Originally posted by MuskokaLakesConnemaras View Post
                I roll fruit roll ups onto the bit. Makes them move it, suck it etc. and is readily accepted by the youngsters I have done this with.
                I LOVE this idea!!!

                I always do as everyone else does, let them wear it in the stall to get used to it then lead from the halter, then eventually lead with reins. I like my rubber mouth D rings. I even show my babies in them. (at least to this point as most of mine don't have extremely delicate heads so they don't look bulky) But the rubber is cheaper then happy mouth, and soft for their little baby mouths.
                First and foremost about the horse.
                Rose Bud Ranch Sporthorses
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                • #9
                  I usually use a rubber snaffle but I'd be happy with a happy mouth. I coat the bit with molasses then slide it in the horse's mouth without the bridle to start. After the first time the baby usually happily anticipates the molasses and eagerly takes the bit. I don't leave it in long at the beginning and gradually increase the time. When I attach the bit to the bridle I start with one side attached then slip the bit in and attach the other side. After this, I find it easy to bridle them normally. Only after I have bridling well established do I discontinue the molasses.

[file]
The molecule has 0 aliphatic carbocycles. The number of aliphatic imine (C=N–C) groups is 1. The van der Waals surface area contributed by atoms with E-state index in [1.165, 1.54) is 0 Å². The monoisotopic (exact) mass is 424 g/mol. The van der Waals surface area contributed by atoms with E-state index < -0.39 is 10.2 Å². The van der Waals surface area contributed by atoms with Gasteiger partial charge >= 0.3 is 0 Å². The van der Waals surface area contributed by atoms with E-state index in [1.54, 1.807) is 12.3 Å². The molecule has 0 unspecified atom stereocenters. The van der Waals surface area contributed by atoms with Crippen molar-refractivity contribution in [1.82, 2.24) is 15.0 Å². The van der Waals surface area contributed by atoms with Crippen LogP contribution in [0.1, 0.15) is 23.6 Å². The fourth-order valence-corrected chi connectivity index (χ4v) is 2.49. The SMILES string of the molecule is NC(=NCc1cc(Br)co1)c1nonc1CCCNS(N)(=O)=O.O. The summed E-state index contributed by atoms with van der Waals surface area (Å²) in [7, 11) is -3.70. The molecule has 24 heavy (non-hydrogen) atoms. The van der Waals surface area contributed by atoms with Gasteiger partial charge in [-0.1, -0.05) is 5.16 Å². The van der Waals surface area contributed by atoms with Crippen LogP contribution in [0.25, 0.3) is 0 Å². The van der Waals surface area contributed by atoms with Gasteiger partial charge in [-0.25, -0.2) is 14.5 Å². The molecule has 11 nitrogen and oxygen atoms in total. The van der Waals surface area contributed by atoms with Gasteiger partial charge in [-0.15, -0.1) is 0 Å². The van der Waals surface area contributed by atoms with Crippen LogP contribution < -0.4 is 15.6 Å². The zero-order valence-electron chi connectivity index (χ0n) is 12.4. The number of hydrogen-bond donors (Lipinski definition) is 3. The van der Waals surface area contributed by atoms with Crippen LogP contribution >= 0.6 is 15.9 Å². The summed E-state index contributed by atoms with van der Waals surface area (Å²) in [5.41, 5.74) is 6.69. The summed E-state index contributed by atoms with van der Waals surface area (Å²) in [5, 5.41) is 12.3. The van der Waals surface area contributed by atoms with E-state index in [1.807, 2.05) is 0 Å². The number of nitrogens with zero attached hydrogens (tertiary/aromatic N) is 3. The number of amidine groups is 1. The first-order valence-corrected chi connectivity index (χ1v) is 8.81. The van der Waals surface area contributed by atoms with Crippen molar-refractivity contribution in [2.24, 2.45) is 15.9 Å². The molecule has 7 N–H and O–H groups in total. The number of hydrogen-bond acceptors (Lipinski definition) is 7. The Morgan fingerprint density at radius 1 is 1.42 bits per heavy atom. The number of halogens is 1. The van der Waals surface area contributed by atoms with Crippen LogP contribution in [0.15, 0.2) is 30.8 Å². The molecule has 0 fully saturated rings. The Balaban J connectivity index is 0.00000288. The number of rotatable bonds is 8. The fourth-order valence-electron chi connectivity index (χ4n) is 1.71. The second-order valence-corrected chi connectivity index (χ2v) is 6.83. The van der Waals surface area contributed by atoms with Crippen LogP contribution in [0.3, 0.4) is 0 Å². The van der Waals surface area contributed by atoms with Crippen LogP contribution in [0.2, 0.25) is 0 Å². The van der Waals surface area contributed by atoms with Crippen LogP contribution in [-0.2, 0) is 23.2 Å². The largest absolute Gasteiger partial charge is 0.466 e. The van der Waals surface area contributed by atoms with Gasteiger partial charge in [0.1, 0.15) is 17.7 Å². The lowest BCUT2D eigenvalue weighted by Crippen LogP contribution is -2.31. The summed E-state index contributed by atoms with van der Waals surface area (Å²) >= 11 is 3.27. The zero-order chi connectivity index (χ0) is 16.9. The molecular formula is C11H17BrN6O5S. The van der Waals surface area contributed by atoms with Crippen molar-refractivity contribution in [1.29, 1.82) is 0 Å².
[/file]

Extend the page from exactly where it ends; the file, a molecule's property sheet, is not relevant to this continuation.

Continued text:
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                  • #10
                    We have started lots of TBs the majority of which we have bred and raised so they know us very well. We also “fool” with them off and on from foals on up and make a point of getting them used to having their ears played with. We use cheap “starting” bridles with the adjustment holes “taped out” a bit larger so it is easy to adjust if necessary when on. I have found that an inexpensive rubber snaffle does the job just fine. Most of the time a full cheek but a D has worked also. No reins. We make sure that the bit is the right size for the horse. In the beginning I like the bit to hang just a touch lower then the normal position. Just make new holes where needed. But never too low. We just go in the stall and put it on over their halter and monitor. We put it on about an hour or so before lunch and take it off when we feed. Never have had any problems getting them on or off. The odd one will hold its head high and get a bit stupid about the process but they soon get over it. We don’t do lead line they go right from this to a rider in a couple of days and are doing figure 8s in a week or so. Most are closer to 12 months old.
                    As always to each their own.

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                    • #11
                      I believe it was only one model that was claimed to be unsafe to ride in and many were recalled and replaced.

                      All of our horses go in french link dee ring happy mouth snaffles.

                      I've had uneventful horses. I put a bridle on- let them hang out- add a lead shank then eventually reins. Generally start with the french link peanut happy mouth snaffle- the filly I have now has a low pallet so moved to a thinner metal peanut french link and she was much happier for her in hand work.

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                      • #12
                        I "bridge" my index fingers through my foals' mouths at imprinting time, and continue to do that twice a month or so until they are ready for a bit. By then they're used to having my fingers in their mouth, and a bit is not much different.